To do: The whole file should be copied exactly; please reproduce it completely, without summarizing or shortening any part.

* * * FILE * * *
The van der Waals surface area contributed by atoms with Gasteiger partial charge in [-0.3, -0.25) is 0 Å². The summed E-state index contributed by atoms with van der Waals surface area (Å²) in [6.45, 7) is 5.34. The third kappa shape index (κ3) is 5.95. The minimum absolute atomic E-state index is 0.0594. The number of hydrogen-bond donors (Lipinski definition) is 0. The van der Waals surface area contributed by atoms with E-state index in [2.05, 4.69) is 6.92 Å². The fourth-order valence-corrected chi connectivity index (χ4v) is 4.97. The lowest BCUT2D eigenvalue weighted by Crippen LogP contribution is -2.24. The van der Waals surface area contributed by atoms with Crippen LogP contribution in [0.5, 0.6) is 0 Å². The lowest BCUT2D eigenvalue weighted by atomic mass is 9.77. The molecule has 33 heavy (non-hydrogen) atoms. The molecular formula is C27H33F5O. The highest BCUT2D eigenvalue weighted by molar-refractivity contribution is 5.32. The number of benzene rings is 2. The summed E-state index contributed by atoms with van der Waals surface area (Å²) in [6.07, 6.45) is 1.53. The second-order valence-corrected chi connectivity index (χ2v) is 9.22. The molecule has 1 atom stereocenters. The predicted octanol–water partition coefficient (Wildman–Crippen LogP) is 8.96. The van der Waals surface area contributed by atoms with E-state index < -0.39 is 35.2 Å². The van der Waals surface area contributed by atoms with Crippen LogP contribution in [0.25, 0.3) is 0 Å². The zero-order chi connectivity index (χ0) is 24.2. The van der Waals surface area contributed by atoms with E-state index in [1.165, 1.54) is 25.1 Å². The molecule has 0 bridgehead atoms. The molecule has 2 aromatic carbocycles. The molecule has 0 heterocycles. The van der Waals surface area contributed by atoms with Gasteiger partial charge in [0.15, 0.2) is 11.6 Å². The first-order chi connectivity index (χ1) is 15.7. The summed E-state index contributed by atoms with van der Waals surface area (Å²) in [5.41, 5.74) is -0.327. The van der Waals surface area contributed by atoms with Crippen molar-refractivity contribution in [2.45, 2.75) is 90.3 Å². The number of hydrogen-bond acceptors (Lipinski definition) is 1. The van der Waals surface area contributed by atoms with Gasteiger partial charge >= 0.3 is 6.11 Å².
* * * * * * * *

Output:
The van der Waals surface area contributed by atoms with Gasteiger partial charge in [-0.3, -0.25) is 0 Å². The summed E-state index contributed by atoms with van der Waals surface area (Å²) in [6.45, 7) is 5.34. The third kappa shape index (κ3) is 5.95. The minimum absolute atomic E-state index is 0.0594. The number of hydrogen-bond donors (Lipinski definition) is 0. The van der Waals surface area contributed by atoms with E-state index in [2.05, 4.69) is 6.92 Å². The fourth-order valence-corrected chi connectivity index (χ4v) is 4.97. The lowest BCUT2D eigenvalue weighted by Crippen LogP contribution is -2.24. The van der Waals surface area contributed by atoms with Crippen LogP contribution in [0.5, 0.6) is 0 Å². The lowest BCUT2D eigenvalue weighted by atomic mass is 9.77. The molecule has 33 heavy (non-hydrogen) atoms. The molecular formula is C27H33F5O. The highest BCUT2D eigenvalue weighted by molar-refractivity contribution is 5.32. The number of benzene rings is 2. The summed E-state index contributed by atoms with van der Waals surface area (Å²) in [6.07, 6.45) is 1.53. The second-order valence-corrected chi connectivity index (χ2v) is 9.22. The molecule has 1 atom stereocenters. The predicted octanol–water partition coefficient (Wildman–Crippen LogP) is 8.96. The van der Waals surface area contributed by atoms with E-state index < -0.39 is 35.2 Å². The van der Waals surface area contributed by atoms with Crippen LogP contribution in [0.25, 0.3) is 0 Å². The zero-order chi connectivity index (χ0) is 24.2. The van der Waals surface area contributed by atoms with E-state index in [1.165, 1.54) is 25.1 Å². The molecule has 0 bridgehead atoms. The molecule has 2 aromatic carbocycles. The molecule has 0 heterocycles. The van der Waals surface area contributed by atoms with Gasteiger partial charge in [0.15, 0.2) is 11.6 Å². The first-order chi connectivity index (χ1) is 15.7. The summed E-state index contributed by atoms with van der Waals surface area (Å²) in [5.41, 5.74) is -0.327. The van der Waals surface area contributed by atoms with Crippen molar-refractivity contribution in [2.45, 2.75) is 90.3 Å². The number of hydrogen-bond acceptors (Lipinski definition) is 1. The van der Waals surface area contributed by atoms with Gasteiger partial charge >= 0.3 is 6.11 Å².